Scientific American Supplement No. 819, September 12, 1891 eBook

This eBook from the Gutenberg Project consists of approximately 130 pages of information about Scientific American Supplement No. 819, September 12, 1891.

As the result of these various hydraulic operations, we have a perfectly formed cylinder closed at one end, and we now follow it into another department of the works, when its open end is once more brought in a furnace to a red heat.  The object of this is to make the metal soft while the shoulder and neck of the vessel are formed.  To accomplish this, the heated open end of the cylinder is laid horizontally upon a kind of semicircular cradle, and is held there by tongs handled by two men.  Another workman places over the open end a die of the form shown in Fig. 4, and while the cylinder is slowly turned round in its cradle, two sledge hammers are brought down with frequent blows upon the die, closing in the end of the cylinder, but leaving a central hole as shown in Fig. 5.  Further operations reduce the opening still more until it is closed altogether, and a projection is formed as shown at Fig. 6.  This projection is now bored through, and the cylinder is ready for testing.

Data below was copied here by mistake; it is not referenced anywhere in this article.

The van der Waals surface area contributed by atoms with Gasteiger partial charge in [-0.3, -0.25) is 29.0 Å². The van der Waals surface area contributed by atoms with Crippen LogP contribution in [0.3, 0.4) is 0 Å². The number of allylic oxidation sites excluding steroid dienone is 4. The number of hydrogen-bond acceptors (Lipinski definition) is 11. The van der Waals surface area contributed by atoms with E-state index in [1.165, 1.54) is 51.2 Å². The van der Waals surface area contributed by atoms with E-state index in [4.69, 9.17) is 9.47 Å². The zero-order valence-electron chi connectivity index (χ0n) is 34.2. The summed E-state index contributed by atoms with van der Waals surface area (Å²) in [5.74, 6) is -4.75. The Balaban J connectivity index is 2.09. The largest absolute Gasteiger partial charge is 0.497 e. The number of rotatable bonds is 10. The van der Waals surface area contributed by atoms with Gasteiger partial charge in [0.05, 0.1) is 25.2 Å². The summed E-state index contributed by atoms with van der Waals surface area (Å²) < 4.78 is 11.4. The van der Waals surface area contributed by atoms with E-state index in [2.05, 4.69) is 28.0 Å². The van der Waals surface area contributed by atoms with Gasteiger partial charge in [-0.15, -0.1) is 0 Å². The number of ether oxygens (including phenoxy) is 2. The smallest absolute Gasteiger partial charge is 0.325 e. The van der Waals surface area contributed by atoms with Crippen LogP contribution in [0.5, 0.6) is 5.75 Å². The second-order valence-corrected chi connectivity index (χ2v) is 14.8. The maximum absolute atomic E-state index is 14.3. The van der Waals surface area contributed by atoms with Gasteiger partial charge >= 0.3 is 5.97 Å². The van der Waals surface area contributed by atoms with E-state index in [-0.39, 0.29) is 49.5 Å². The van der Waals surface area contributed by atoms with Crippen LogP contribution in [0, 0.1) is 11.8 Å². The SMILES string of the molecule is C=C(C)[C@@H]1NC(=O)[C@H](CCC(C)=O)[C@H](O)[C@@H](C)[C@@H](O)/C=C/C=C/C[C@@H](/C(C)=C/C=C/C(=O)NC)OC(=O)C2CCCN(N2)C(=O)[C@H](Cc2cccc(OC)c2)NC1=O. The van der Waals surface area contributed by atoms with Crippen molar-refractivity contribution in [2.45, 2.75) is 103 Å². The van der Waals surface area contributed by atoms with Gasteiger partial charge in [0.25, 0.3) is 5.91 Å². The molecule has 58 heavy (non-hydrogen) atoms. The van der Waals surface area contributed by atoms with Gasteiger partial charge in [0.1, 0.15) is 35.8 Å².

[Illustration:  FIG. 4.]

[Illustration:  FIG. 5.]

[Illustration:  FIG. 6.]

The cylinder is submitted to a water test, the liquid being forced in until the gauge shows a pressure of two tons to the square inch.  Cylinders have been known to give way under this ordeal, but without any dangerous consequences.  The metal simply rips up, making a report at the moment of fracture as loud as a gun.  The wonderful strength of the metal employed may be gauged by the circumstance that the walls of the cylinder designed to hold 100 feet of gas are only five-sixteenths of an inch in thickness.

During the manufacture of the cylinder, as we have already indicated, much oil is used, and, so far as steel can be saturated with that fluid—­in the popular sense—­the metal is in that state.  It is essential that this oil should be completely got rid of, and this is carefully done before the cylinder is charged with gas.  Previous to such charging, the vessel has to be fitted with its valve.  Of these valves there are three kinds, known respectively as the Brin, the Birmingham, and the Manchester.  Each has its admirers, but we cannot here discuss their individual merits.

The charging of the cylinder is brought about by a powerful pump having three cylinders so arranged that the compressed contents of the first cylinder are still further compressed in the second, and still more highly in the third.  The filling of a 100 ft. cylinder occupies about half an hour.—­Photographic News.

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Translated by S.E.  Weber, V.S.[1]

   [Footnote 1:  From Theirarztliche Mittheilungen, organ des
   Vereins badischer Theirarzte, Karlsruhe, No.  IV., April,
   1891.—­Veterinary Archives.]

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Scientific American Supplement No. 819, September 12, 1891 from Project Gutenberg. Public domain.
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